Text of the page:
Wednesday, 26 August 2015
A Preacher's Frustration
Now Playing: The Uncomfortable Pastor
No doubt after reading this, some will conclude that I have a bad mood today. The reality is that I have been thinking about this topic for years. Finally, I put the fingers to the keyboard.
After some time ‘retired’ I have heard some nutritious expositional sermons, some topical sermons with emphases not promoted by the biblical texts, and some others. One other was delivered for an anniversary of a pastor’s lengthy service; it referred to some Bible verses, but neither the outline nor the emphases were from a biblical text. Basically the message was that the pastor receives revelation from God and the congregation needs to fully support him in that. Seems dangerous and gives opportunity for costly error.
And then this morning I woke up to a radio program on which the speaker, a pastor, introduced the new series of sermons responding to questions from teenagers. The first question wondered how one could know God’s leadership in one’s life, and the answer was that He often guides us by means of our fears. I could play with that for a while.
So there’s definitely a mix out there.
But this morning (I just rose for the day) I am grateful for kind words spoken and written by many at our farewells. Because what I more easily remember is certain individuals who by word or by deed demonstrated that they had learned nothing over a period of many years through Bible teaching in areas where they were not thinking biblically then and still are not now. No progress where there should have been movement toward greater Christlikeness. The opportunity was there.
I could conclude that it really doesn’t matter, at least horizontally, whether a person seeks to faithfully and accurately teach God’s word. Perhaps there is hardly any effect. Perhaps it is wasted effort.
That conclusion would, however, be inaccurate for two reasons that I will put forward. The first is that Romans 10:14-17 gives the sequence of faith creation, and the proclamation of God’s Word is the indispensable stimulus. Even there the testimony is given that not all have believed. We want all to believe. But there will be those who don’t—it’s not unusual.
How then will they call on Him in whom they have not believed? How will they believe in Him whom they have not heard? And how will they hear without a preacher? How will they preach unless they are sent? Just as it is written, “How beautiful are the feet of those who bring good news of good things!” However, they did not all heed the good news; for Isaiah says, “Lord, who has believed our report?” So faith comes from hearing, and hearing by the word of Christ.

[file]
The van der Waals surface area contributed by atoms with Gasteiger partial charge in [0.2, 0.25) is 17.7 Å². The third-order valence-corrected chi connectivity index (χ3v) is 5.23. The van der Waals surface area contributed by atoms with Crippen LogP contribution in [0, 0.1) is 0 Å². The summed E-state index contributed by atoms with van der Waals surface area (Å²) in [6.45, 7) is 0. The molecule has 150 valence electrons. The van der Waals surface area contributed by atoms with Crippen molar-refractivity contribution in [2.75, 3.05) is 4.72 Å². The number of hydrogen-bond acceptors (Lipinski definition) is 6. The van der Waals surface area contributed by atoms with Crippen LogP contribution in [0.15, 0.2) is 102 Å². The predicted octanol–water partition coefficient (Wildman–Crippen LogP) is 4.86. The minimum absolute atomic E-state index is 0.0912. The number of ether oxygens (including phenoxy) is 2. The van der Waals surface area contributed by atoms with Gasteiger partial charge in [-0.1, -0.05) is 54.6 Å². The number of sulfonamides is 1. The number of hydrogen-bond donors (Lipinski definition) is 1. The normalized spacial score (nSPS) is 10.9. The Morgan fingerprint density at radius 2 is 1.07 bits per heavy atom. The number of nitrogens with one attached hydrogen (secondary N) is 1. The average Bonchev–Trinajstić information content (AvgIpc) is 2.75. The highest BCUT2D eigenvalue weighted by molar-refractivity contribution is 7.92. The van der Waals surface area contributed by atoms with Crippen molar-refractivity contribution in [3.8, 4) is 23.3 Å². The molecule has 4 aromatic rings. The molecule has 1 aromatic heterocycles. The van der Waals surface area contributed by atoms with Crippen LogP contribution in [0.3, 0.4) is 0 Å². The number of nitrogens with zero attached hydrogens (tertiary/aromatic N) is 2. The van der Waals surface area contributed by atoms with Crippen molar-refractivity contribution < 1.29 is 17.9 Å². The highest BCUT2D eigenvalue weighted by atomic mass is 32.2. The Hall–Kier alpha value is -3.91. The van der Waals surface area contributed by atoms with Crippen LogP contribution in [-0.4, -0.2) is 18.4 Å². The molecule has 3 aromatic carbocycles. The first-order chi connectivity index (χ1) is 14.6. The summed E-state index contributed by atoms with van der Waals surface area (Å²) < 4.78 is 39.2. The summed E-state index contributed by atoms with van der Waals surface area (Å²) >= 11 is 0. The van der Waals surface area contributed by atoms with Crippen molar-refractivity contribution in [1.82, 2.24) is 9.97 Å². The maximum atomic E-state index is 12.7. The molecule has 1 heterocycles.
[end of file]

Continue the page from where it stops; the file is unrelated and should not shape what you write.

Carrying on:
The second reason is that the preacher, though preaching to people and for their benefit, is really preaching to the heavenly audience of the God who placed him. Ultimately what matters to the preacher is that he is faithful to God to preach the message of God. The complaints of others don’t matter, the responses of others don’t matter, really nothing on the horizontal level matters in the purest sense.
Look at the record from Acts 5:27-32:
When they had brought them, they stood them before the Council. The high priest questioned them, saying, “We gave you strict orders not to continue teaching in this name, and yet, you have filled Jerusalem with your teaching and intend to bring this man’s blood upon us.” But Peter and the apostles answered, “We must obey God rather than men. “The God of our fathers raised up Jesus, whom you had put to death by hanging Him on a cross. “He is the one whom God exalted to His right hand as a Prince and a Savior, to grant repentance to Israel, and forgiveness of sins. “And we are witnesses of these things; and so is the Holy Spirit, whom God has given to those who obey Him.”
Nehemiah sought the reward from God—he knew that it would not come from people (Neh. 13:31). Jeremiah, looking at the response, preferred to quit—he couldn’t because God’s Word needed to be proclaimed (Jer. 20:9).
So I conclude that it is not wrong to have a desire for people to respond. Is it possible to serve without that desire? Probably not. But there will likely be a grief in that direction.
Ultimately the preacher’s focus must be vertical. There is a satisfaction in considering the great privilege of vocalizing God’s message in the world. The vocation may be misunderstood and unappreciated, but there is none higher in this world, yet at the same time we are not above the apostles of old (1 Cor. 4:9-13). Preachers await not the acclamation of men but the unfading crown of glory (1 Pet. 5:4), and they must serve as slaves of Jesus Christ (Col. 3:23-24). Now if only I can remember that!